A common approach is to evaluate options against a number of criteria and to determine, before the decision itself, the relative weighting of each of the criteria. For example, you may weight the criteria:
You can’t make a decision without options to choose from. So set out the alternatives that will best address your problem or issue. There are two things to be careful about:
Before you make your decision, you need to evaluate the options. There are two ways of doing this, using different kinds of mental processes:
This is an effortful, thoughtful, and conscious evaluation. We have all sorts of tools available to make rational decisions; many of them numerical. A lot of project decision-making must rely on this kind of process. Indeed, without it, you will find it hard to document the reasons for your decisions, and therefore meet the governance requirement for transparency and accountability.
Choose one or two appropriate decision-making tools to use. And then apply them with rigor.
We often jump to conclusions and, nearly as often, get them wrong. Yet we all feel a compulsion sometimes to just ‘trust our gut’.
Much research has examined when it is right to do so. We are balancing here the twin pulls of :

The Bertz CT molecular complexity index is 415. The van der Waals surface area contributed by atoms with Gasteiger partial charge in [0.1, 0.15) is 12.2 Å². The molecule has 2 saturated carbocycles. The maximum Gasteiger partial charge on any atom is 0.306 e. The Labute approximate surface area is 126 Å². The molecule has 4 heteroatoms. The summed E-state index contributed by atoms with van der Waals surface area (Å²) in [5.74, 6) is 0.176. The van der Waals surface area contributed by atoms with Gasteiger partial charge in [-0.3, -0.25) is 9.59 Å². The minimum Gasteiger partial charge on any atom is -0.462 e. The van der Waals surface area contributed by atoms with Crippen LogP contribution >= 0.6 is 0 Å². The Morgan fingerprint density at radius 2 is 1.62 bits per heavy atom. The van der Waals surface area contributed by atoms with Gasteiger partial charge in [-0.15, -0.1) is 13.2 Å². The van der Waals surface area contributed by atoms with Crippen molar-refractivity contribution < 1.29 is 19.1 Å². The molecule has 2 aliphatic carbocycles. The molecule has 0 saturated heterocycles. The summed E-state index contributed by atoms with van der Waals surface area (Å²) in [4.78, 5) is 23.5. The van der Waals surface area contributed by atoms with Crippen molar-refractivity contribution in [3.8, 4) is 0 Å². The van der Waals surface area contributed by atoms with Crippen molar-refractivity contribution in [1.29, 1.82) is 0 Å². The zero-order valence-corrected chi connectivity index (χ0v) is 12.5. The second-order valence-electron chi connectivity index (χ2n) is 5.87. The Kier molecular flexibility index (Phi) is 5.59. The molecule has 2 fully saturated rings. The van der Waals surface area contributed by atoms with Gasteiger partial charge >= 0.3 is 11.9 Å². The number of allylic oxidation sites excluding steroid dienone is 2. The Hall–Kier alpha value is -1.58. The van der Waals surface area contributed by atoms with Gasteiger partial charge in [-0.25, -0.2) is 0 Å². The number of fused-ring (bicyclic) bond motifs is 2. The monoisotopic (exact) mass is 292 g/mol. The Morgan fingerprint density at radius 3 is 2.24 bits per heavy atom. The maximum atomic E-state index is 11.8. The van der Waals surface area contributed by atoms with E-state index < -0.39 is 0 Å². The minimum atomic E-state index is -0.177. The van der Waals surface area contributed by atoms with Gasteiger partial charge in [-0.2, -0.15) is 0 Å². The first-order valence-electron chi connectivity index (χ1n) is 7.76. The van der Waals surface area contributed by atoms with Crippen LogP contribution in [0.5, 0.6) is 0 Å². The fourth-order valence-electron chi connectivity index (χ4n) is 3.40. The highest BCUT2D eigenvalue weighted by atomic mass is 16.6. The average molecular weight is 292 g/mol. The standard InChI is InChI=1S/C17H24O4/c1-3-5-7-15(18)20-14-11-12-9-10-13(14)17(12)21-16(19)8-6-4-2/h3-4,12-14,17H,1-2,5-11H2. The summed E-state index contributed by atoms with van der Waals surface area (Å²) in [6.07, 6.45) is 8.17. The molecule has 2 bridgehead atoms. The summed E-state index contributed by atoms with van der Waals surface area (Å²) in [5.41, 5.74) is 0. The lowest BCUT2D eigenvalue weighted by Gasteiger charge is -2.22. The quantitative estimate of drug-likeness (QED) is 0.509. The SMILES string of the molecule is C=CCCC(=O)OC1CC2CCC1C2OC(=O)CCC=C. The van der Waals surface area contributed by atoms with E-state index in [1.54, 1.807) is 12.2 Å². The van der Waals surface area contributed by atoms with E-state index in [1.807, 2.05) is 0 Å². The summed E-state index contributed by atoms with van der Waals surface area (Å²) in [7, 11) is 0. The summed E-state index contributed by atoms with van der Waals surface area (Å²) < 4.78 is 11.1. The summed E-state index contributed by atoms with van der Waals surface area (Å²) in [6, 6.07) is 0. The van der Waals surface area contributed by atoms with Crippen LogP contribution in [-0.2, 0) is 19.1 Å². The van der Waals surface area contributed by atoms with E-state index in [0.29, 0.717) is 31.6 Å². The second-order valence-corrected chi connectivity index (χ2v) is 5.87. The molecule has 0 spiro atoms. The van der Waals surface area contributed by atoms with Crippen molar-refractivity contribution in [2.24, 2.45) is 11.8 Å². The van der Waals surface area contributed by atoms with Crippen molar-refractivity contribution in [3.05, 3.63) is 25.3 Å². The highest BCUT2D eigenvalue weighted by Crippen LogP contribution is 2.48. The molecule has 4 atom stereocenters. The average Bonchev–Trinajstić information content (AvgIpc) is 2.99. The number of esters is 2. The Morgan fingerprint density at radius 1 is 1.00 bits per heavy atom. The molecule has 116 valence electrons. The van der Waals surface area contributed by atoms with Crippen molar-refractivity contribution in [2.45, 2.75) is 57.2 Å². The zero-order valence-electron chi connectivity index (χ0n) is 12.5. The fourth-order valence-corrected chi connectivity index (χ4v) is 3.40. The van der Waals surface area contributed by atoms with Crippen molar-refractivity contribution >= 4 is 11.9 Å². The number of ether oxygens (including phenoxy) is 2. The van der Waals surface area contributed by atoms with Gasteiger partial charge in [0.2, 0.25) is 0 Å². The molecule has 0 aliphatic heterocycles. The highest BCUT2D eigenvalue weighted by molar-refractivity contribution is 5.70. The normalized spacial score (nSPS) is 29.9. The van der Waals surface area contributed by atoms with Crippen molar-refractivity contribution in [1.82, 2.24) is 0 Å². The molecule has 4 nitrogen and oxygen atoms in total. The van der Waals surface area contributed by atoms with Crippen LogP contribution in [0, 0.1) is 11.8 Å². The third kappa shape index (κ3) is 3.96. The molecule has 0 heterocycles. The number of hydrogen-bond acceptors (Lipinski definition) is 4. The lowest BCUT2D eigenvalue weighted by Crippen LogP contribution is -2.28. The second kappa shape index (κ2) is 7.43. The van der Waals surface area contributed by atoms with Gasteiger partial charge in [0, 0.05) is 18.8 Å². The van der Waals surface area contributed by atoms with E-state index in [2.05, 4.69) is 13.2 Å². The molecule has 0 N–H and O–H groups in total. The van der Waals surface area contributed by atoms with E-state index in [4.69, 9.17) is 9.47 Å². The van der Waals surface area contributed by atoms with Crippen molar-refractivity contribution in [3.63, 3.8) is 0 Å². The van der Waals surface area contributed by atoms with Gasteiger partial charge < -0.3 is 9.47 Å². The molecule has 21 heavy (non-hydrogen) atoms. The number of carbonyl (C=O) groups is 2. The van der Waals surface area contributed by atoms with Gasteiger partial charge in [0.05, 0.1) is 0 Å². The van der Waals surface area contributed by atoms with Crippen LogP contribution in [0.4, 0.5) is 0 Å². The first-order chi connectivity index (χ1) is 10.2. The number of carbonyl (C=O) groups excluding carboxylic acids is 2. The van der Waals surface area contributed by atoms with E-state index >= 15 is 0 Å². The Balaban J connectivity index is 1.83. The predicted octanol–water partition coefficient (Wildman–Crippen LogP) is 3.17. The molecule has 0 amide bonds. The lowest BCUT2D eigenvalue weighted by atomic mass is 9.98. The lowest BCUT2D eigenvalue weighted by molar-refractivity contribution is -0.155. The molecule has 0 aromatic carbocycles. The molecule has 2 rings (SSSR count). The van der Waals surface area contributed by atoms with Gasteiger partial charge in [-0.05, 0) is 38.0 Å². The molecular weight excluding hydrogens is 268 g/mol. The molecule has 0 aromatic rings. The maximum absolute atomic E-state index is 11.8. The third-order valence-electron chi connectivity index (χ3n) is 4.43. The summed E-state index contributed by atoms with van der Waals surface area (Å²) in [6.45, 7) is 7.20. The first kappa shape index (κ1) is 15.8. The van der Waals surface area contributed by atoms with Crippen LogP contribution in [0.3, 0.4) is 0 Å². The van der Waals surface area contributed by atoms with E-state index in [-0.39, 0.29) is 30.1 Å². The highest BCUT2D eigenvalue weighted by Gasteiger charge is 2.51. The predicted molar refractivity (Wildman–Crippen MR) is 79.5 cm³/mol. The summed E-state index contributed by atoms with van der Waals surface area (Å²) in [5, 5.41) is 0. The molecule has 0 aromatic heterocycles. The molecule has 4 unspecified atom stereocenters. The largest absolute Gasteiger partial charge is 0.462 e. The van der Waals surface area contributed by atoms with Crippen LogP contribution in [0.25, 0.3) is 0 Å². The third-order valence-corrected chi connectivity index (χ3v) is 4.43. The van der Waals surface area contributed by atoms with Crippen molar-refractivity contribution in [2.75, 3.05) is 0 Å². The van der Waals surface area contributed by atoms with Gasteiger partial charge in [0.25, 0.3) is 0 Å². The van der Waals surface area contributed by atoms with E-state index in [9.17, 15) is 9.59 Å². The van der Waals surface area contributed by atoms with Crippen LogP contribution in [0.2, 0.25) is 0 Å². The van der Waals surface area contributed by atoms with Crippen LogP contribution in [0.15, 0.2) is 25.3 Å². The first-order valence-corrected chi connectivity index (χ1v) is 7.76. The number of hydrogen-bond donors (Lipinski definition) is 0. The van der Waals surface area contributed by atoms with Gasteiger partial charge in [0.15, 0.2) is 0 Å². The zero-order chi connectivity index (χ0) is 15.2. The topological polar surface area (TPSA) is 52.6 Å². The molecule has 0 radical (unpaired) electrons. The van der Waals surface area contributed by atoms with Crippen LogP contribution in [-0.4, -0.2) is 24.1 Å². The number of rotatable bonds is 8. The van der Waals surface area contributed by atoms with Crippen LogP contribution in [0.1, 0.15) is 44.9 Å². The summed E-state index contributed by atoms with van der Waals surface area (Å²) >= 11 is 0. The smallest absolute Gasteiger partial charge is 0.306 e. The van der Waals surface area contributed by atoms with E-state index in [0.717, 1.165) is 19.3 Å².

Perhaps the most thorough assessment of when we can trust our intuition has been done by Gary Klein. His books Sources of Power (technical reading) and The Power of Intuition (business reading) are excellent and I recommend them both. This work also appears in the popular book, Blink, by Malcolm Gladwell. To understand the power of biases in our thinking, one of my Top 5 business book recommendations is Daniel Kahneman’s Thinking: Fast and Slow.
However, the broad conclusion of Klein’s research is simple. We can best rely on our intuitive judgments in situations where:
Let’s go back to those biases that Human beings are so prone to. They create all manner of decision-making traps. And Project Managers are nothing special in this regard. Sorry.